Saturday, April 14, 2012

Essays That Delight and Wound: The Patron Saint of Dreams by Philip Gerard

The Patron Saint of Dreams
by Philip Gerard
Hub City Press
200 pages
Reviewed by Susan Kushner Resnick

Confession: I don’t always read books people I’m fond of have written. The reason: what if it sucks? Then what would I say? Um, nice cover. Or: Loved your use of past tense. And what if the work is so disappointing that I lose respect for the person I once admired? Imagine what that would do to happy hour.

I am fond of Philip Gerard, who was one of my MFA faculty mentors and has become a friend and colleague. I figured I should read his work before introducing him on a panel at an Association of Writers and Writing Programs conference, so I downloaded his new book, The Patron Saint of Dreams. I started it on the plane and soon found myself both delighted and wounded by each true story, only slowing down to highlight passage after passage. Like this one:
Disappointment leaves a scar, a little stabbing blade that can ambush you even in memory. All the wonderful things that never came true, the things you had no right to expect but wished for anyway, believing in miracles or at least luck. The job you didn’t get, the award you didn’t win, the book that didn’t sell, the pretty girl who wouldn’t go to your senior prom with you.

And this one:
He swung at pitches like a man murdering his wife’s lover with an axe.

I can tell you, definitively, this book doesn’t suck.

The collection of pieces, most of which have appeared in literary journals over the past decade and a half, covers typically male topics with uncommonly rich emotion. Gerard writes about hurricanes, wilderness, baseball, his own heart attack, a modern-day shipwreck and spooky neighbors, among other subjects. But he’s really writing about grief, fear, regret, vulnerability and loss. Lest you think this is a book only for dudes, read this passage about his mother, from the title essay “The Patron Saint of Dreams”:
She understood, as I did not for many years, that suffering is not the only thing that comes to an end. So do all the things we love most. So do our own lives.

Even the essays that seemed as if they’d be less emotional, based on subject matter, shook me with their language and insight. In “Hardball,” Gerard describes the outfielders kicking at the grass like horses and that clear Vermont light, crisp as green apples. But this passage takes the story far past sports nostalgia:
Whenever I watch a big league game on TV now, I can’t help but think of all the guys who didn’t make it. Who almost made it. Who couldn’t hit the slick curveball. Whose defensive game was one step too slow, or whose character had some hairline fracture that revealed itself under the public stress of pro competition as under an x-ray. Whose timing was flawed, who guessed wrong just once too often, whose luck came just one swing short of stardom. Whose imagined future never came true, leaving them baffled, bereft of any idea of how to live out their adult lives.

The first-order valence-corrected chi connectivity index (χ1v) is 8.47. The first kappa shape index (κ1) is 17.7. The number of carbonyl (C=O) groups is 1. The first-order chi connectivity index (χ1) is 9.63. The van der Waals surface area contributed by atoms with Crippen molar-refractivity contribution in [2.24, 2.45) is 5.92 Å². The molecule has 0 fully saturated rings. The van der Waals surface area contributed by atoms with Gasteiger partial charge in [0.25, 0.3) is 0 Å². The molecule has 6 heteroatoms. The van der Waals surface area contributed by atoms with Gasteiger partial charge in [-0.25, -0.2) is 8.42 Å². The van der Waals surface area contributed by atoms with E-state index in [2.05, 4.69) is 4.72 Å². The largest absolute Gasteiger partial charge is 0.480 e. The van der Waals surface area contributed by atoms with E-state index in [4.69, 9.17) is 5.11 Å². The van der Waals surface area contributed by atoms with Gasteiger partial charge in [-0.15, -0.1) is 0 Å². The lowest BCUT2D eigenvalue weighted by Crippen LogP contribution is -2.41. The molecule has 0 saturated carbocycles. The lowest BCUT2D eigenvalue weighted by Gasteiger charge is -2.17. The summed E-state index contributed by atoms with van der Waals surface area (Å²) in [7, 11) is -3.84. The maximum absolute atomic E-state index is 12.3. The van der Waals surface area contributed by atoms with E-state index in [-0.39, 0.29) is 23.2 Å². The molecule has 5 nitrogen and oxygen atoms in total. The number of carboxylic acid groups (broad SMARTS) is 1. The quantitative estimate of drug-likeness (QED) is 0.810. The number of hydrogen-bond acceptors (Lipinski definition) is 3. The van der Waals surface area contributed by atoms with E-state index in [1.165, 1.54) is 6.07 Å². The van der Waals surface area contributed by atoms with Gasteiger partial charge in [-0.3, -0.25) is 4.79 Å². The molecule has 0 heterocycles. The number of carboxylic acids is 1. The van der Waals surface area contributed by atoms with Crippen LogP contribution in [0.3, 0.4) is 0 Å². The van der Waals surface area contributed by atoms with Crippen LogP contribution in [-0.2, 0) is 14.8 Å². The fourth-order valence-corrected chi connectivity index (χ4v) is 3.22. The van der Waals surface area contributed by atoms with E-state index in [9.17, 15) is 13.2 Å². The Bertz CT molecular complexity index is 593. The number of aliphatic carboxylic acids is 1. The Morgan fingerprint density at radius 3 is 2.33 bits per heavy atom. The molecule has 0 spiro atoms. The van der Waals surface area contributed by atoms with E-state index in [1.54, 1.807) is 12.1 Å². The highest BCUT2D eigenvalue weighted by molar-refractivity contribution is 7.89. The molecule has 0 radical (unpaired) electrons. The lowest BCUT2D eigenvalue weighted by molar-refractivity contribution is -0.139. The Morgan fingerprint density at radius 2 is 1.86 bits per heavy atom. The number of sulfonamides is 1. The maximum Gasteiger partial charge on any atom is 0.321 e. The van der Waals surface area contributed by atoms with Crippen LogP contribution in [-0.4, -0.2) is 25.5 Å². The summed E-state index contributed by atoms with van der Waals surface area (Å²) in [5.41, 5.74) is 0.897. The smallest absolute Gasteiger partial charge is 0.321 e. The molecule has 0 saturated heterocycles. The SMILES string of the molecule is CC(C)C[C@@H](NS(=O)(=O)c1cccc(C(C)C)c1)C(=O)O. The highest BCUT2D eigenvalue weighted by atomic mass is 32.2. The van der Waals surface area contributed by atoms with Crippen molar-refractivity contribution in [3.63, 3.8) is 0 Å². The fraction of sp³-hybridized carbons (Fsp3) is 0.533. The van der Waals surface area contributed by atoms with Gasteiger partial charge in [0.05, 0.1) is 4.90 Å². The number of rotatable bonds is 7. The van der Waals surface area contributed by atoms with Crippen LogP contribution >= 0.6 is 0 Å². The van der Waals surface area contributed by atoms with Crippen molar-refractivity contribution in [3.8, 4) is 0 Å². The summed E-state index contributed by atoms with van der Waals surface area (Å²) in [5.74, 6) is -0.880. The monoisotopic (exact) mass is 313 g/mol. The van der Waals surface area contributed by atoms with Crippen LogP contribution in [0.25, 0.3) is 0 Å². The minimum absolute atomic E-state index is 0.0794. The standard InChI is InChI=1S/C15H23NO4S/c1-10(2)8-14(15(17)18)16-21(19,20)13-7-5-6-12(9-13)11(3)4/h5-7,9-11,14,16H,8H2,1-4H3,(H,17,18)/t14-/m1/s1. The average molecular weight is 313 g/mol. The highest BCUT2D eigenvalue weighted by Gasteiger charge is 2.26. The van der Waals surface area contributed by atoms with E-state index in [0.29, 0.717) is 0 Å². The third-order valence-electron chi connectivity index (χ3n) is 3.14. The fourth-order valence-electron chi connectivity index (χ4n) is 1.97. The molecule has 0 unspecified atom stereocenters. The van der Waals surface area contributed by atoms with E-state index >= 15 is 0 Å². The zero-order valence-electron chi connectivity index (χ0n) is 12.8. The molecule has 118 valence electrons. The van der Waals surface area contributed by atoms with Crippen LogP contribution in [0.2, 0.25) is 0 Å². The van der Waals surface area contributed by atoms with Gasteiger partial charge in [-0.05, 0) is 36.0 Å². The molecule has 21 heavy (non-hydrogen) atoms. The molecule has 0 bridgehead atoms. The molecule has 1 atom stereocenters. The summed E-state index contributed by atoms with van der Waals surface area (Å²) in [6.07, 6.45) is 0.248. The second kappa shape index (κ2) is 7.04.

One of the most moving essays, “The Thirteenth Hour,” is essentially a piece of journalism about a boating accident that infuriated and pained Gerard even though he’d never met its victims. But he knew, from his own life, what they’d lost.
They weren’t yet old enough to make the kind of moral choices that would define them. Who knows what kind of men they would have become, what failures and disappointments would have tempered the joy of their lives, or whether they would have led blessed lives, made loving husbands and raised precious children of their own, succeeded beyond their wildest dreams, surprised even themselves with the mysterious and unexpectedly wonderful ways a life can unfold.

The only thing that bothered me about The Patron Saint of Dreams was the realization that Gerard is not as famous as he should be, given his talent. The chair of the creative writing department at the University of North Carolina at Wilmington, he has published eight other fiction and nonfiction books, written radio essays, short stories and documentary scripts, and co-edits the literary journal Chautauqua with his wife, Jill.

But if he was as well-known as he should be, Gerard may have missed some of his best material. If there’s one coherent theme to this collection, I’d call it hopeful regret. Household names may be too high in the clouds to experience such a condition, or to express it the way my old friend does in “Three Portraits of Grace”:
Memory is not just about the past. Stories, like photographs, remind us not only of the suffering but of what was good and valuable before the world was made to suffer, and how to get it back.
I knew there was a reason I liked him.

Susan Kushner Resnick is the author of a narrative nonfiction book Goodbye Wifes and Daughters(University of Nebraska Press, 2011) and the forthcoming memoir You Saved Me, Too (Globe Pequot Press, 2012). She has an MFA in Creative Nonfiction from Goucher College.

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